Companion Planting forum: Another Dill Question

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Name: Stephanie
Fort Worth, TX (8a)
Charter ATP Member Cat Lover Region: Texas Seed Starter Vegetable Grower Region: United States of America
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stephanietx
Jun 13, 2010 8:56 AM CST
My dill has grown taller than me, flowered, and is now going to seed. When are the seeds ready to harvest. I don't want 10 bazillion little dill plants in my garden in the fall, but I do want to save the seeds.

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Name: Christine
North East Texas (Zone 7b)
The WITWIT Badge Organic Gardener Native Plants and Wildflowers Critters Allowed Birds Bee Lover
Dragonflies Herbs Keeper of Poultry Vegetable Grower Composter Hummingbirder
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wildflowers
Jun 13, 2010 10:04 AM CST

Moderator

Oh that is beautiful. Is that the mammoth dill? I love that one. I had new seedling come up this year but they were in an isolated area where the dill was last year. When I harvested the seeds, I let a few fall to the ground just for that purpose.

I see you have some seeds ready to harvest there, the dried ones, that is if you want to harvest them. I find it is easier to take a brown paper bag, or catching recepticle and put it under & around the seed heads. Then just take your hand at the base of the flower head and push the seeds into the bag - they should fall off easily. They are good for cooking and pickling and planting or trading seeds too! Just store them in an air tight jar.

Also, if you do much pickling, the greener flower heads can be cut and added to pickling vinegars for a pretty look, plus flavor.

One plant does give you more seed that you could need! Blinking
May your life be like a wildflower, growing freely in the beauty and joy of each day --Native American Proverb

Name: Christine
North East Texas (Zone 7b)
The WITWIT Badge Organic Gardener Native Plants and Wildflowers Critters Allowed Birds Bee Lover
Dragonflies Herbs Keeper of Poultry Vegetable Grower Composter Hummingbirder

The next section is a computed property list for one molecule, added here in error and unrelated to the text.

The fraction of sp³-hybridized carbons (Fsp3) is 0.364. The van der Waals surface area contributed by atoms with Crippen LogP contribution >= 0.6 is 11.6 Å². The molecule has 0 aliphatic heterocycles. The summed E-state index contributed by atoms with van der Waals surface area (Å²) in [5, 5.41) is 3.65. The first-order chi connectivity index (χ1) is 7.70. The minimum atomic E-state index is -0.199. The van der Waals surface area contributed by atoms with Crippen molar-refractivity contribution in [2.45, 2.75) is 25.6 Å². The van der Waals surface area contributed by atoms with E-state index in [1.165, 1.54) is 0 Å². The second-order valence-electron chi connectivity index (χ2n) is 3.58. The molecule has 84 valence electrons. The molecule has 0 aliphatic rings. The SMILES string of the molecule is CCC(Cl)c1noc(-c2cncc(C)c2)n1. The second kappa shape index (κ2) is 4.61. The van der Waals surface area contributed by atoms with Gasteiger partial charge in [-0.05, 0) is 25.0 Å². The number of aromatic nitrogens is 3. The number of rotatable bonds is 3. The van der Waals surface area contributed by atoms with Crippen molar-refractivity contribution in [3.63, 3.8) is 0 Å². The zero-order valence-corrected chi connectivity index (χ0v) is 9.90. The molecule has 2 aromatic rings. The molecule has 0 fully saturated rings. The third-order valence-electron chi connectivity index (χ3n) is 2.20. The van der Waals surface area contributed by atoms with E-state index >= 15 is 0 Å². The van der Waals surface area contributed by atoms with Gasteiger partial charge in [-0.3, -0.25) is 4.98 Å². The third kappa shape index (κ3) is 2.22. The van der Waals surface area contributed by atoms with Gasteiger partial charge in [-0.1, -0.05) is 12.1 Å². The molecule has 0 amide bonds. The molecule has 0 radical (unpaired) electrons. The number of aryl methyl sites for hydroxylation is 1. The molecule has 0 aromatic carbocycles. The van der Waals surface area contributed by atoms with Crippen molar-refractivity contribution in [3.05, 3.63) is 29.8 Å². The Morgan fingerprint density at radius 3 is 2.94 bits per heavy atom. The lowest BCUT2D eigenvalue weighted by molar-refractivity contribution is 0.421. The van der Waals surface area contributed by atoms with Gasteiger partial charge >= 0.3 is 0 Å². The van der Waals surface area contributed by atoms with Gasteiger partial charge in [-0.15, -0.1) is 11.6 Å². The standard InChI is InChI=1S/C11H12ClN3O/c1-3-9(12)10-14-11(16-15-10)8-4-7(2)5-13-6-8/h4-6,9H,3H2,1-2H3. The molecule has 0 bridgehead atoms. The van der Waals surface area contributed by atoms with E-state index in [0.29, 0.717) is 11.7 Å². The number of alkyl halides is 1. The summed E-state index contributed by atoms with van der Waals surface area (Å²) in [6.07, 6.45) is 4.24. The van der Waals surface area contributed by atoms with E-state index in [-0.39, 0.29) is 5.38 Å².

Image
wildflowers
Jun 13, 2010 10:12 AM CST

Moderator

And don't forget to freeze up some of the dill leaves for cooking later in the year. I think you will be glad you did. I know I wished that I had frozen more of the dill last year because I ran out before the season started again this year! It really keeps its flavor and aroma in the freezer, better than drying!!
May your life be like a wildflower, growing freely in the beauty and joy of each day --Native American Proverb

Name: Stephanie
Fort Worth, TX (8a)
Charter ATP Member Cat Lover Region: Texas Seed Starter Vegetable Grower Region: United States of America
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stephanietx
Jun 13, 2010 11:22 AM CST
Yes, Christine, it's the Mammoth Dill. I'm 5'2" and the tops of the plant were taller than me! I want to save the seeds so I can plant more this fall and then next year. I'd also like to trade some away or just give the seeds away. I've so enjoyed having it in my garden and have enjoyed the smell when I'm working in the garden.

I'll head out to the garden this evening with my paper bag and start collecting the seeds!
Name: Christine
North East Texas (Zone 7b)
The WITWIT Badge Organic Gardener Native Plants and Wildflowers Critters Allowed Birds Bee Lover
Dragonflies Herbs Keeper of Poultry Vegetable Grower Composter Hummingbirder
Image
wildflowers
Jun 13, 2010 11:53 AM CST

Moderator

Fall planting (September) has worked best for me in a nice mulched bed, they will sprout and overwinter and, then when the time is right, about March, they just take off!!! It seems to give them ahead start that way.

Much like wintersowing really! Big Grin There's always wintersowing!
May your life be like a wildflower, growing freely in the beauty and joy of each day --Native American Proverb

Name: Stephanie
Fort Worth, TX (8a)
Charter ATP Member Cat Lover Region: Texas Seed Starter Vegetable Grower Region: United States of America
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stephanietx
Jun 13, 2010 5:49 PM CST
There is a funny story behind these dill plants. I actually did winter sow them in Feb. 2009. I never got them planted out of their jug, so I just left it on the back patio because it was too hot to deal with them. As I was cleaning off the patio last fall, I noticed that there were young sprouts in the jug! We overwintered them in our enclosed sunroom and then planted them out after the last snow of the season.

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